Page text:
Logansport Pharos-Tribune from Logansport, Indiana on October 6, 1977 · Page 2
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Logansport Pharos-Tribune from Logansport, Indiana · Page 2

Logansport, Indiana
Issue Date:
Thursday, October 6, 1977
Page 2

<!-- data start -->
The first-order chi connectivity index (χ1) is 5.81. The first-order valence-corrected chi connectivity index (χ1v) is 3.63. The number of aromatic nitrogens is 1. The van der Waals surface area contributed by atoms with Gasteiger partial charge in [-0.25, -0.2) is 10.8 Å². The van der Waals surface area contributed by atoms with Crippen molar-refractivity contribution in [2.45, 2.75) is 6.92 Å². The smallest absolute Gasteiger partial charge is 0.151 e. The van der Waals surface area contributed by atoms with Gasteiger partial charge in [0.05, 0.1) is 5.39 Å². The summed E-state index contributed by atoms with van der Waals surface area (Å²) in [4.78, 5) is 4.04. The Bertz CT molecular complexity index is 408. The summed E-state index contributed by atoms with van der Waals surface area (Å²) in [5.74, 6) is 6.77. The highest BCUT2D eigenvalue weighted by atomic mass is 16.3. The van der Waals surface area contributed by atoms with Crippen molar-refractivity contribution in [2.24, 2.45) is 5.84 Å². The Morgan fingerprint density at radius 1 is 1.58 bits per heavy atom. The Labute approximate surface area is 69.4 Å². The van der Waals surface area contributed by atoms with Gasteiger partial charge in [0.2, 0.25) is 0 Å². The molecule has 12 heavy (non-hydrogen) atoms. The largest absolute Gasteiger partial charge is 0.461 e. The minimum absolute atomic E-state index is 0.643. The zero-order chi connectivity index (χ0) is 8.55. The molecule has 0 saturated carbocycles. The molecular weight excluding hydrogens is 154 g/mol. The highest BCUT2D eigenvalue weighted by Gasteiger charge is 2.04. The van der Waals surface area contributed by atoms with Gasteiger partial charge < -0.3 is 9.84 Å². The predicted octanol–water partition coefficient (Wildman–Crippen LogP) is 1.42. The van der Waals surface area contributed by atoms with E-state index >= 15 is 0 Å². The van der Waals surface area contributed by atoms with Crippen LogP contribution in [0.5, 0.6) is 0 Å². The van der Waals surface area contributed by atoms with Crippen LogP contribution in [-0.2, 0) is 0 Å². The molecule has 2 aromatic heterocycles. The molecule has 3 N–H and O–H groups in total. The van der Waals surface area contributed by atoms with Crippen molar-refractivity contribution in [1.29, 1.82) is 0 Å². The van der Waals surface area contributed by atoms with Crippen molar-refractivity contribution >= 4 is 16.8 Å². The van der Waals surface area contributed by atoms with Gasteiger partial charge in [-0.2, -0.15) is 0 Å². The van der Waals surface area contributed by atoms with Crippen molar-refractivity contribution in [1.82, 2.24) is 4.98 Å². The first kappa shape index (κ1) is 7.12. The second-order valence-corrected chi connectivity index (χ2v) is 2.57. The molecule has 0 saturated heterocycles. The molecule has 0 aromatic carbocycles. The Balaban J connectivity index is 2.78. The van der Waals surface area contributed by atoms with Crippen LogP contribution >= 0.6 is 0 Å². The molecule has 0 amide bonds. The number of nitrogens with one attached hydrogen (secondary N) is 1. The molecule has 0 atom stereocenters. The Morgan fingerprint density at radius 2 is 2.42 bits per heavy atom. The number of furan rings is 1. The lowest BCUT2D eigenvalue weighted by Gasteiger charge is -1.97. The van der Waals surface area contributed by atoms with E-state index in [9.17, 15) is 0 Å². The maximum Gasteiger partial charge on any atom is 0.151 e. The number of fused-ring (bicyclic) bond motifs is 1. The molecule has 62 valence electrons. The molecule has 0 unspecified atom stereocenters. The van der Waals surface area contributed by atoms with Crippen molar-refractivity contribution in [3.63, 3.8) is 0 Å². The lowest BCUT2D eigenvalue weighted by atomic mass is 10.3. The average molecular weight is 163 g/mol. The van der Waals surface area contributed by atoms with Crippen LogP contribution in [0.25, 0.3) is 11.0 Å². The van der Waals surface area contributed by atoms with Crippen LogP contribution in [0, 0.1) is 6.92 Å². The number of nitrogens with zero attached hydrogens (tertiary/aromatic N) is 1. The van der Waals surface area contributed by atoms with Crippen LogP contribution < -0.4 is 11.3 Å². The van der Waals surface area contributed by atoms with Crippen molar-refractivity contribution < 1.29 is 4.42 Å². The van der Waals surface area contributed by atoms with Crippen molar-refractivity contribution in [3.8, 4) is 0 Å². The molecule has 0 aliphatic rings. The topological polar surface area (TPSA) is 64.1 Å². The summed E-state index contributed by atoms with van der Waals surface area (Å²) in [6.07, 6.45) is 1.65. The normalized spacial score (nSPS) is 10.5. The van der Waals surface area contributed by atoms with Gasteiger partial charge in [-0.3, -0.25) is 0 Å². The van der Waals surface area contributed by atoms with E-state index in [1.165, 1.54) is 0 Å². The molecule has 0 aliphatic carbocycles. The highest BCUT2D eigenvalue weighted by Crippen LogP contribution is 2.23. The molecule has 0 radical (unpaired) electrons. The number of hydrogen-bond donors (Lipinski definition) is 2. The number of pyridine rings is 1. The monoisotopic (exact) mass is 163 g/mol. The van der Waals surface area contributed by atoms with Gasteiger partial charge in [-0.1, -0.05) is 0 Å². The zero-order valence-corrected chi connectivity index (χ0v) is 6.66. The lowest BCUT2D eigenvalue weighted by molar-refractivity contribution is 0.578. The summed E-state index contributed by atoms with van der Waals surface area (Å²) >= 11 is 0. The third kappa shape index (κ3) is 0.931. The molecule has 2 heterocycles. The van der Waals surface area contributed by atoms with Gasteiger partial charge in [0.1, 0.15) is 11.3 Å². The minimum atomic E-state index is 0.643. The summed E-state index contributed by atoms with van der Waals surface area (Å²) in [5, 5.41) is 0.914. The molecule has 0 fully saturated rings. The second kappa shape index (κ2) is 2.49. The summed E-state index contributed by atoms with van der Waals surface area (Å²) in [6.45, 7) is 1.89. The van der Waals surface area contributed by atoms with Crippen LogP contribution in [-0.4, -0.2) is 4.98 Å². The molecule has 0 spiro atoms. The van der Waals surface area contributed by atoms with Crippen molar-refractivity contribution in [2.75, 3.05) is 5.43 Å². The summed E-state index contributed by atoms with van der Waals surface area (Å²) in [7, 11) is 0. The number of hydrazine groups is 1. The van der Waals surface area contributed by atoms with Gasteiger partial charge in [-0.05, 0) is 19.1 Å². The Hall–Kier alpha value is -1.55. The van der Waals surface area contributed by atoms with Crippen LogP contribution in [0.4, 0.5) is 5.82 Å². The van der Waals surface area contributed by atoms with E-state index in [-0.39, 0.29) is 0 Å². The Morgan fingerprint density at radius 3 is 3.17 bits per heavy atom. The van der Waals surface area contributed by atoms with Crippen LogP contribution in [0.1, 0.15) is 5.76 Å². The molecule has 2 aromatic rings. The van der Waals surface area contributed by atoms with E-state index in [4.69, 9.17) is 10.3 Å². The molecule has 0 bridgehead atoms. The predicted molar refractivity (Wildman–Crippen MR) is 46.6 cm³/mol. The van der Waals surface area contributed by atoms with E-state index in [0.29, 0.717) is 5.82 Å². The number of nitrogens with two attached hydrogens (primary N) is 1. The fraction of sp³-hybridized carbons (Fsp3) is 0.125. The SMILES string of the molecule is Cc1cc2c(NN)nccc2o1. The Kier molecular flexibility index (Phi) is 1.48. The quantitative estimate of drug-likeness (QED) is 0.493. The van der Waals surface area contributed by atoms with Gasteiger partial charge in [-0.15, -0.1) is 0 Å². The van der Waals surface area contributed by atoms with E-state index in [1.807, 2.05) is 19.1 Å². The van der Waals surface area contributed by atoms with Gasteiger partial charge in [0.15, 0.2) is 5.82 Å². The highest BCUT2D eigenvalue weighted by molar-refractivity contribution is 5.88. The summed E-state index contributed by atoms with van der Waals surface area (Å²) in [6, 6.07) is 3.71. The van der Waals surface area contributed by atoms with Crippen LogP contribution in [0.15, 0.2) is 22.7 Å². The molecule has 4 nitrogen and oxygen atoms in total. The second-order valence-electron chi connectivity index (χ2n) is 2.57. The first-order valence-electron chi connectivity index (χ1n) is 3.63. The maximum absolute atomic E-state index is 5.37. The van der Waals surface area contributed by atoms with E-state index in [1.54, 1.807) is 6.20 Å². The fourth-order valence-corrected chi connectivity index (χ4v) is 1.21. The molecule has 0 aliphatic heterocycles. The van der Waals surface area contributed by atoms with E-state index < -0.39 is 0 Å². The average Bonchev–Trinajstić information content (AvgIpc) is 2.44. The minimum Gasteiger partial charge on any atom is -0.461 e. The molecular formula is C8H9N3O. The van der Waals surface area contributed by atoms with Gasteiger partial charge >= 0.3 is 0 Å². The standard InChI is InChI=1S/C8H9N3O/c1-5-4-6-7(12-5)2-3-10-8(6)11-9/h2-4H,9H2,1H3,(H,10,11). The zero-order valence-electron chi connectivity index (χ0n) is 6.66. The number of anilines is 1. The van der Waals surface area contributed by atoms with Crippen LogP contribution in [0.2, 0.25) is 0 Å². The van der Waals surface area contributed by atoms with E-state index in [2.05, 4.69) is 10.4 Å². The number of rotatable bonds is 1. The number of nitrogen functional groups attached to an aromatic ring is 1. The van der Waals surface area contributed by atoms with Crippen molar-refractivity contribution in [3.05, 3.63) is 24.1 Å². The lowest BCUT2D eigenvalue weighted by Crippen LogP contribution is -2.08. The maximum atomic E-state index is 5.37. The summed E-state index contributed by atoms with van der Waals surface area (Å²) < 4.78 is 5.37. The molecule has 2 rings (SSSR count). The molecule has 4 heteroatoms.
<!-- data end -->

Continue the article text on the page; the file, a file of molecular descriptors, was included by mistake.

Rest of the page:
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I Coss County United Way Today's United Way campaign total is 174,979, up $4,175 from Wednesday's total. Founded In 1844— LOGANSPORT, INDIANA 46947 THURSDAY EVENING, OCTOBER 6, 1977 Phon* 219-753-75 U ... / City Asks Boost In Water Rates A city utility petition for a 50 percent increase in water rates will be heard Wednesday l>y the Puhlic Service Commission. The PSC Is the state regulatory body which controls utility rates. Just as in recent changes In the Lngansport electrical rates, the PSC will conduct a hearing on the application and then issue its ruling before the rates can go into effect. Hearing officer for the PSC will he Harold Hilt, the same officer who has heard both of the city's requests tor electric increases. The public will be represented by Thomas Funk of the Public Counselor's office. The hearing will begin at 1:30 p.m. in room OUR of the State Office Building. The rates for water service in the city have not been raised since 1953 and the petition filed with the PSC calls for a so per- cent increase. Minimum hillings (up to :),(K)0 gallonsi will be increased Irom $1.5(1 to $2.25 and the bill for a family using 10,000 gallons per month will increase from S-l.BS to $7.01, The water department now has back bills of approximately SBO.ooo and there has been some concern in the city council that the new rates will not result in sufficient revenue for the utility to opcrale at a reasonable profit margin. . ' According to the public counselor's office the only filings in the rate case arc the city's petition for rates and'supporting revenue si atement. , k Keprescnling the city at the hearing will be Lebanon Attorney David Richoy. The rate consulting firm for the city is Me- Cullough and Associates of Indianapolis. Doctor Who Led Laetrile Fight Dies After Cutting Her Wrists SOUTH BEND. Ind. (UPIl - The woman doctor who led the successful lobbying effort to legalize the controversial substance I.actrilu as a treatment for cancer was pronounced dead Wednesday, five days after she was found • with her wrists cut. Dr. Helen Calvin, 49. South Bend, was found unconscious last Friday with her wrists slashed in an office of her home. Relatives said she dad been depressed for several weeks. A law to legalize Laelrilc as a cancer treatment in Indiana was passed during the past session to allow the use of the substance. Dr. Calvin appeared regularly Tentative Agreement Reached In Strike WARSAW, Ind. (UPI) - Union and United Telephone Co. negotiators reached a tentative contract agreement early today, a company spokesman said. United spokesman Joe Lumm said the company's 6fiO striking employees would not return to work until the contract was ratified by the workers. A vote on the pact was scheduled Friday. The workers' contract expired Aug. ;ii, but they agreed to continue on the job while a new pact was being negotiated, A tentative agreement was reached during the first week in September, but the employees, members of the International Brotherhood of Electrical Workers, rejected the contract proposal and walked off the job Sept. 12. The latest round of bargaining sessions between United and IBEW officials began Tuesday, and a tentative agreement was hammered out In a session which began Wednesday and ran until the early morning hours today. Details of the ,laiest contract proposal were not. immediately available. :., in the halls of the Staluhouse in the days before the bill was passed and even delivered a blistering attack against the Senate presient pro tern when he failed to assign the bill to a commillee. Three physicians pronounced Dr. Calvin, dead at l«:l. r > a.m. after they determined there had been no brain activity for two days although other bodily functions were maintained by life support systems. The systems were disconnected minutes after Dr. Calvin's kidneys were removed for passible transplant operations in Indianapolis. A doctor at the Veterans Administration hospital said it-was likely such transplants could be made sometime today. ' Dr. Louis Grwnski, a deputy coroner, ^ Court Session Anthony Kiritsis puts his coal on before an afternoon court session in Indianapolis. Kiritsis was present during jury selection. He is charged with holding a hostage last February. (UPI) Judge Sets Limits In Kiritsis'Case said death was caused by a loss of blood from the cuts Dr. Calvin suffered Friday, The Weather INDIANA: Clear and cold tonight with frost north and scattered light frost central. Lows In the mid 30s to around 40. Sunny and cool Friday. Hlghsinthetis. City Rejects Bids On Two Properties As Too Low The city of Logansporl sold two of the. bag filter and its installation tor the city ilir nipfps nf nrnnorlu it hnH un tnr- ci\i\ ivm/ni* nlint TK«* ,. A «i..,...* ..._ : . *._ F o r e c a s .: t . ' . •;. '.. v Indiana extended outlook. Saturday .through Monday: Warming over the weekend, then colder again Monday with a chance of rain Sunday. Lows''mostly in the 40s. Highs mostly mid 5()s north to mid 60s south, but around 70 central and south but •around 7o central and south Sunday. .four pieces of properly it had up for sale Wednesday. The Board of Public Works and Safety received five bids on the three Water Street properties and the old sexton's quarters on Pleasant Hill, Lionel Billman, 200 E. Roselaxvn Ave.. purchased the sexton's home and 1.07 acres at 1233 Pleasant Hill for $9,075. The only other bid on the property was from George and Pearl Bending, Burnettsville for $5,000. The pond and ,629 acres of land on Water Street were purchased by Harrv and Judy Wcller, 1001 Water St.. forSSOO,' Two bids were received for the home and 4.247 acres of Water Street property, but neither was accepted because they were way below the appraised value 'of the property, $5,500. The two bids received on the property were $l,«0l from City Policeman Homer Shafer. 25 Seybold St., and $1,000 from George and June Ooze. Rt. 1. • <• No bids were received on the 4.552 acre tract pi Water Street land. The land Is appraised at $4.552. The board awarded the contract for a -•"•o •••"'• »i>u ivo ufijiuffttijui/ iui iJin uiiy power plant. The contract was given lo the Gibson Hart Company, of Kansas City which was low with.a bid of $87,000. The filter is needed to remove ash particles from the plant's stream discharge, and will correct one of the five violations the city is currently cited with by the Indiana Stream Pollution Control Board.. • The board approved specifications for a tractor and weed .cutter. Bids will be opened at 1:30 p.m. Wednesday. Oct. 26. The tractor and weed cutter will be purchased with revenue sharing monies. The board accepted the resignation of Fireman Gene Rose; approved curb and guttering applications for 82 feet for R.J. Curry, 705 Race St., and 65 feet for Robert Orr, 540 Burlington Ave.; *nd approved the electrician license of James Cumbee. . Claims were approved for city expenses, $10,765.55; utility expenses, $S2,348.79; utility .transfers, $18,250; city payroll. $98.637.28; and CETA payroll, $6,657.46, Due lo conflicting Wednesday meetings,the board will hold its meeting next week at8:30 a.m. Thursday.. " •'-• News Briefs INDIANAPOLIS (UPli - Prosecution and-defense attorneys were allowed 45 minutes each today lo lay the groundwork for the cases they will present to prove thai Anthony Kiritsis was or was no( sane in February when he kidnapped a real estate man and held him hostage for more than two days. Marion. County Superior Court Judge Michael Dugan set the limits for the opening statements, earlier when he 'also warned prospective jurors that they likely would be kept locked tip and under a. news blackoul for up to a month. . ." The panel of seven men and five women finally was seated-Wednesday in the third preliminary day of the.proceedings. Four alternates — two men and two women — also were selected:' All spent their first night sequestered together at the Columbia Club just over two blocks from the City-County Building where the courtroom was located.. Mine of the jurors were isolated Tuesday night. The jurors had an average' age of 38 years and ranged In age from 18 to 60.- J Kiritsis, 45, Indianapolis, is charged with kidnaping, armed robbery and extortion in the abduction last February of real estate executive'Richard Hall i'ri a dispute over plans to develop property Kiritsis owned on the city's west side. Hall was jiaradcd along downtown streets on a leash attached to the trigger of a shotgun before Kiritsis negotiated for a police car .which was used lo drive to the west side apartment. Kiritsis kept police at bay for 63 hours, claiming, to have the door and windows attached to explosives. ..Defense lawyers opened the trial by admitting he committed the acts charged., but said he was innocent because he was legally insane at the time. ' Deputy Marion County Prosecutor George Montgomery indicated Wednesday he would possibly not call any of his expert witnesses on Kiritsis' sanity until later in the trial, .'.'""•. Selection of the last jurors and alternates was delayed Wednesday for abou tan . hour, when chief defense 7 'attorney Vile Stanton complained the prosecution was trying to "intimidate" witnesses. : , Stanton said prosecutors were interviewing (he potential witnesses privately and :coercing them 'into the sessions with threats. Those Stanton said were intimidated included Stale Police Sgt, Frank Love who the lawyer said was threatened with arrest. Dugan settled the matter by ordering both sides to provide each other daily lists of witnesses questioned outside the court. Prte* P«r Copy, Twenty C*nts SS Tax Overhaul / Fashioned WASHINGTON (UP1) — The House Ways and Means Committee has fashioned a bill to raise Social Security taxes sharply over the next decade and determine the level of retirement benefits for generations to come. The . measure, the most, extensive overhaul of Social Security since 1972, was expected to receive final approval by Ihc committee this afternoon en route to the full House. The committee says the measure will put Social Security back on a sound financial basis r well into the next century. Otherwise the program's retirement fund would run out of money between I9R3 and 1985; the disability fund, as early as 1978. A key part of the bill attempts to' insure that each future generation of retirees gets benefits, which arc about the same proportion of his working pay as those now in retirement. '< • * ' The bill also would: —Bring federal, state and local . government workers and employes of nonprofit organizations under mandatory Social Security coverage in 1982. —Raise the amount of wages retirees can earn before losing part of their Social Security benefits from the present $3,000 to W.OOO next year and' $4.300 in 1979. The increase would apply only to retirees 65 and over. — Eliminate instances in which present law treats men and women differently. For example, a man who takes care of a disabled child could receive benefits that now go only to women. Beginning next year, the bill would raise Social Security payroll taxes equally for employers and employes — above and beyond increases already scheduled. • The additional increases would ,be steeper for higher income workers. A person making $10,000 this year must pay an annual Social Security tax of $585. Under existing law this will increase to $645 in 1986. Under the bill, it would increase further to $690 in 1 «8fi. A worker earning $37,500 now pays $965 a year in tax. This would go to Sl,«9ti in 198B under existing law; to S2.5S6 in ]« under thebill. But the biggest step the committee / proposed to close the deficit has to do with benefits.-.-• A low-income worker now receives in retirement 60 per cent of his working income; average pay workers gel back 42 per cent; high-income workers. :)u per cent. Under the present law, these would rise to 106 percent for low .wage earners in the _. year. 2050; 70 per cent for average wage earners and 48 per cent for high wage earners. Future retirees would lose'these large increases, remaining at about today's percentages. Drop In State Aid Forces Woodlawn To Retrench Woodlawn Center has been forced lo retrench'because of reductions in state aid. . The class for severe and profound adults has been dropped and the vacated positions of vocational evaluator and a teacher arc not being filled because of the cut in aid, Mrs. Carolyn Moore, executive directoroftheCenter. said Wednesday. Plans to enlarge the services offered by the center also have been at least temporarily -'abandoned. The prc-school program, 'which was to have been lengthened to 10 months, will remain at nine months and transportation which was lo have been implemented in January will not be possible, Mrs. Moore Indicated. Plans also had been made to start a community based residence for five or six clients next year if sufficient funds had been forthcoming. The financial plight of the local Center may be alleviated at a meeting of the slate budget agency on Oct. 14. Gov. Otis Bowen recently announced that the difficulty arose became the Department of Mental Health expected federal Title XX funds to bring In more money than is actually being ' received. • . . Woodlawn Center has an annual'budget of almost $310.000. but at percent of that cornea from funds generated in the county •including tax money. United Way funds gifts, and workshop revenue, Mrs; Moore Mid. The General Assembly cut Its aid other than Title XX money from $69.210 in the 1977 fiscal year to only $21,504 for the new fiscal year that began July I. , This was done in the expectation that Woodlawn Center would receive more Title XX money than the $7o;570 it received last year. Although this may be true in large cities such as Gary and Indianapolis, where there are many welfare recipients. It is not true here where the welfare cases are relatively few, Mrs. Moore said She pointed out that 43.67 percent of the proposed Title XX expenditures must be for welfare recipients, and only 20 percent of Ihc Woodiawn Center enrollment comes in that category. The Woodlawn director said the General Assembly Is trying to force counties to assume a 1 larger share of the cost of maintaining facilities for Ihc retarded. 'Cass County government increased its i appropriations for Woodlawn Center from $30.000 to $40,000 this year, but the $10.000 Increase was far less than the $48.ooo reduction In state aid outside the Title XX funds . "It Is hoped that additlonarstatc funding will be forthcoming to enable Woodlawn Center to maintain the high quality programs It provides to mentally-retarded and devefopmentally disabled clthens in this community," Mrs. Moore, said. She urged local citizens to write to-the Slate Budget Agency and to the governor in support of (he request for more funds State State School Superintendent Harold Negley will ask the Indiana Board of Education Oct. 20 to consider a plan for scholastic evaluation of Hoosier Public school students. PAGE 19 National Wholesale prices rose 0.5 percent in September, the Labor Department reported today. It was the largest increase since April and a signal that summer- long stability in the inflation rate may be nearihg an end. PAGE 16 For the first time since airmail was introduced in 1918, a major new type of postal service—express mail—will start officially Sunday. PAGE 19 International Algeria has turned down a Japanese request for the return of five Red Army hijackers, six terrorists and 18 million that Japan exchanged for their 515 hostages. PAGE 16 . Sports , The Los Angeles Dodgers evened the National League playoff series with a victory over Philadelphia. PAGE 13 , New-New York Yankees took It on the chin in the first American League playoff game. PAGE 15 - . Logansport's Berries host New Castle and former head coach Mark Surface on Friday in a homecoming attraction PAGE 13 Lewis Cass Will be to a crucial "most win" situation on Friday J? order to stay to Mid-Indiana Conference contention. PAGE M Open House Set At Fire Station The Logansporl Fire Department will hold its annual open house Sunday to kick off National Fire Prevention Week. Fire Chief Prank Murray said persons can tour central fire station. 76 S. Sixth St.. from noon to 5 p.m. Sunday. Refreshments will be served at the "tire station, along with candy and swkers for children. Those children wishing to ride a fire truck may do Wai Riverside Park between the same hours as the open house. Murray staled. • • During the fire prevention campaign week (Oct. 9 .through Oct. 15) Logansport firemen will be conducting inspections of all businesses, factories and schools in the city. Cass Sells Properties And Jail Equipment Cass County made a healthy profit from the sale of 38 properties Wednesday. Total income from the public auction'of the real .estate at the courthouse was $10,837.50. Quit claim deeds for the properties will be signed by the Cass County commissioners on Oct. 12. The only property containing a house, located at 819 I9th St., .was sold to Beverly Spilznogle for $4,500. It had been appraised at$2,000 The two lots which were part of the county 'highway garage property on apiece sold for amounts ranging from $2SO to $425, while one appraised at $150 brought $340. Larry Aaron w as auctioneer for the sale, which attracted a large crowd of bidders. Most of the properties sold are In the city of Logansport. The county sold them lo get them back on the tax rolls. The public auction of articles from the county jail kitchen, held at the same time, brought a net of $76.95. Biggest bargain of the sale was picked up by County Recorder Jack Harvey. He _ - " '— •• ry~ Ct- ,f" —!"•• *J, «•* Mp uj ^UMIIIJ 1VCUJI Ud 4/dLJt nmvCY. HC Chicago^ Street were bought by Hugh _paid only $10 for the commercial size dish Anjim_< inr SHK^ fin/f t\\r ri*i»nn Vnti.*^* r__ .. L_^ > _» i__. ..»_ > .. Adams for $865 and by Donna Ybung for $875; Each of those lots had been appraised at $750. They were the only two in the sale that had. not previously gone through a delinquent tax sale. -Twelve pieces of real estate that had been appriased at :$l apiece sold for varying amounts ranging from $3 lo $160. The lots that had been appraised at $50 washer and drainer that the county purchased for the jail less than two years ago atacostoMI,m In sharp contrast was the $45 paid in the auction for an antique "penny" weight scale. Trays, plates, pie pans, cookie sheets, pitchers, bowls, a roaster, a knife sharpener, a flower vase, and a butcher knife were among the other articles sold. Public Hearing On Planned Lease For County Building Set Oct. 19 "The county commissioners will hold a public bearing Oct.; 19 on the proposed lease for the new county building. . The hearing will be held at 10 a.m. in the commissioners' room of the courthouse. County Attorney John O'Neill said the proposed lease to be entered Into between the Cass County Jail and' Courthouse Building Corporation as lessor and' the county commissioners as lessee will be for a term of 22 years. ~ ' -• . i> ' x The lease, which, will begin with .the completion of the building, provides for an annual rental of 1330,000. Payments will be made on The lease each June 30'- and • December 30. As additional rental, (he commissioners The lease gives the option to the commissioners to purchase the property on 'any rental payment date. The new four-story courthouse and jail will be erected on the sitc-of the old jail, extending slightly into Court park. The present courthouse then wilt be • demolished and. will be replaced by a 'parking lot. Construction of the new. county building Is expected to begin around Dec. 1. Dick Byers and John Steinberger this week (old-the county commissioners the progress that has been made in completing final details leading to construction of the building.^ Byers, who' drew the plans for the .„_.„..„,.._. .„..„., ..^. v^.,,,,,,.,0,,,,,1-,, _ f — i „.„ _.„ Mn . ,,.„.„ „„ ulc will be required to maintain insurance on building, said the Stale Fire Marshal has the, building and to pay for any alterations agreed only two windows will be needed on " Ihe'flnf-IJoor of the,four-story building instead of the four that he first thought would be required. ' One of those windows will be in the county auditor's office and the other u-ill or repairs. If the net interest cost to the corporation on the First Mortgage Bonds to be issued by the corporation to pay the cost of the bufdling i* tess than S', 4 percent, the annual rental isto be reduced accordingly .wwi^j •UMltuira VtttVC OIHf CHC;VUICr,'<Will. be in the waiting room of the county health department. The windows will be on the Court Park side of the building. Byers said he was determined that the cast side of the building already has sufficient openings because of the stair towers. The two windows are being-required to give firemen additional means of entering the building in case of afire.. ' • Byers said the new drawings will be submitted to the state this week and approval is expected by the latter put of next week or shortly thereafter. He said the Administrative; Building Council and State Fire Marshal already have given approval for construction to begin, and Steinberger'said the changes • will not delay construction or add to the 1 cost of the building since reductions in cost are being made in other areas. The members of the holding corporation will meet at 3 p.m. next Monday. They will sign Mine contracts and select a trustee forlhebond handling at that meeting: